Australian retailers publish roadmap to improve soft plastic recycling

Australian retailers publish roadmap to improve soft plastic recycling

Sustainability

The Soft Plastics Taskforce, consisting of major Australian supermarket retailers ALDI, Coles and Woolworths, has published a “Roadmap to Restart” which details the steps required to launch a new soft plastic collection scheme in supermarkets and provides an update on the current state of recycling in the country.

The Taskforce’s objective is to provide a temporary solution to restore access to soft plastic recycling after the suspension of the REDcycle programme.

The initial plan is to pilot an in-store collection programme in select stores by the end of 2023, provided that the existing stockpiles of soft plastic from REDcycle are cleared out first. The programme would then be gradually rolled out nationwide next year. However, the Taskforce faces limitations due to the insufficient domestic capacity to recycle the volume of mixed polymer soft plastics deposited by the public in supermarket collection bins.

To address this issue, the Taskforce has projected a gradual increase in soft plastic recycling capacity in Australia over the next year, as new operators enter the market and existing processors expand. The plan is to reintroduce in-store collections in stages from late 2023, matching the newly available processing capacity to the incoming household soft plastic volume to avoid exceeding the recycling capacity.

The timeline for the in-store collection pilot programme is dependent on the clearance of REDcycle’s existing stockpiles of soft plastic, which Coles and Woolworths now control. If the estimated 12,000 tonnes of stockpiled material takes up the new domestic processing capacity for at least a year, the recommencement of in-store collections will be delayed. In this case, Coles and Woolworths plan to explore options to export the stockpiles to trusted recycling facilities overseas with the necessary transparency, traceability and government approvals to access advanced recycling beyond Australia’s current domestic capabilities.

Plastic-wrapped vegetables credit Jnzl's Photos CC BY 2 0
Plastic-wrapped vegetables © Jnzl's Photos (CC BY 2.0)

The Taskforce aims to engage other retailers, e-commerce platforms and consumer brands that generate soft plastics to contribute to the development of the new in-store collection programme over the coming months. The Taskforce recognises the need for a long-term national soft plastic recycling strategy beyond the interim program, which has the potential to significantly increase the proportion of household soft plastic collected.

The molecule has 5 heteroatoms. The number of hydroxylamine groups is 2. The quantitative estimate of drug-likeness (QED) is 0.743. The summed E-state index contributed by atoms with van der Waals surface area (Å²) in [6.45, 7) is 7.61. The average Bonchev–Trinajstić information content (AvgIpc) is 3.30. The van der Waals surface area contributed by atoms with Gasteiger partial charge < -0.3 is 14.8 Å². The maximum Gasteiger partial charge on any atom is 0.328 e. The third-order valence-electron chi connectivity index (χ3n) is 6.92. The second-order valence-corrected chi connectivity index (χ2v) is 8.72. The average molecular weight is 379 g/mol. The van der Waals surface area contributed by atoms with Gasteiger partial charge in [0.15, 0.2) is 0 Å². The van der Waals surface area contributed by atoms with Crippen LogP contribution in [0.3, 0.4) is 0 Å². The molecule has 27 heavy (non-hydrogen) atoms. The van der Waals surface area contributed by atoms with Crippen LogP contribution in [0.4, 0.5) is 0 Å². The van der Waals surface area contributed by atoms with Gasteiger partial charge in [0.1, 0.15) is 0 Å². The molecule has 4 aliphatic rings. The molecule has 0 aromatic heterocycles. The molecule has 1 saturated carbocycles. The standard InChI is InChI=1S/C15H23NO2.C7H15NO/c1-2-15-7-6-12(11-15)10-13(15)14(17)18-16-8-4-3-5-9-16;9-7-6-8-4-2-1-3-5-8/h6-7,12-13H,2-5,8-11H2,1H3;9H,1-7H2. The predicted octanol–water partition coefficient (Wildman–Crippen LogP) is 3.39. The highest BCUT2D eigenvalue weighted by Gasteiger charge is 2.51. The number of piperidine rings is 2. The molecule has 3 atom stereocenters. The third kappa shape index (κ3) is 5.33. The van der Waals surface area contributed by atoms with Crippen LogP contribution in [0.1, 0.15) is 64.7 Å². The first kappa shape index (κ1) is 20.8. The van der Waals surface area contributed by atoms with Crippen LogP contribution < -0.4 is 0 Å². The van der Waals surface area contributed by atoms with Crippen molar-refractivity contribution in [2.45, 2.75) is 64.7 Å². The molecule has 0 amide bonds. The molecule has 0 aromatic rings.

The National Plastics Recycling Scheme (NPRS) outlines a new kerbside model to collect more household soft plastics. It has been developed by the Australian Food and Grocery Council with funding support from the Australian Federal Government’s National Product Stewardship Investment Fund and is currently being trialled in select areas. Additionally, the Victorian Government is seeking public input on the proposed inclusion of soft plastics in kerbside recycling bins. The Taskforce supports this move and encourages state and territory governments to do the same to minimise the amount of household soft plastic sent to landfill.

A spokesperson for the Taskforce said: "We recognise that in the long-term, more soft plastic could be diverted from landfill if future schemes are more convenient for consumers and can meet soft plastic at the point where it becomes waste - the household. It is crucial that this opportunity to rethink Australia's future national soft plastic recycling model is not overlooked."

The Taskforce plans to update the public on its progress throughout 2023, and the Roadmap can be accessed through ALDI, Coles or Woolworths websites.

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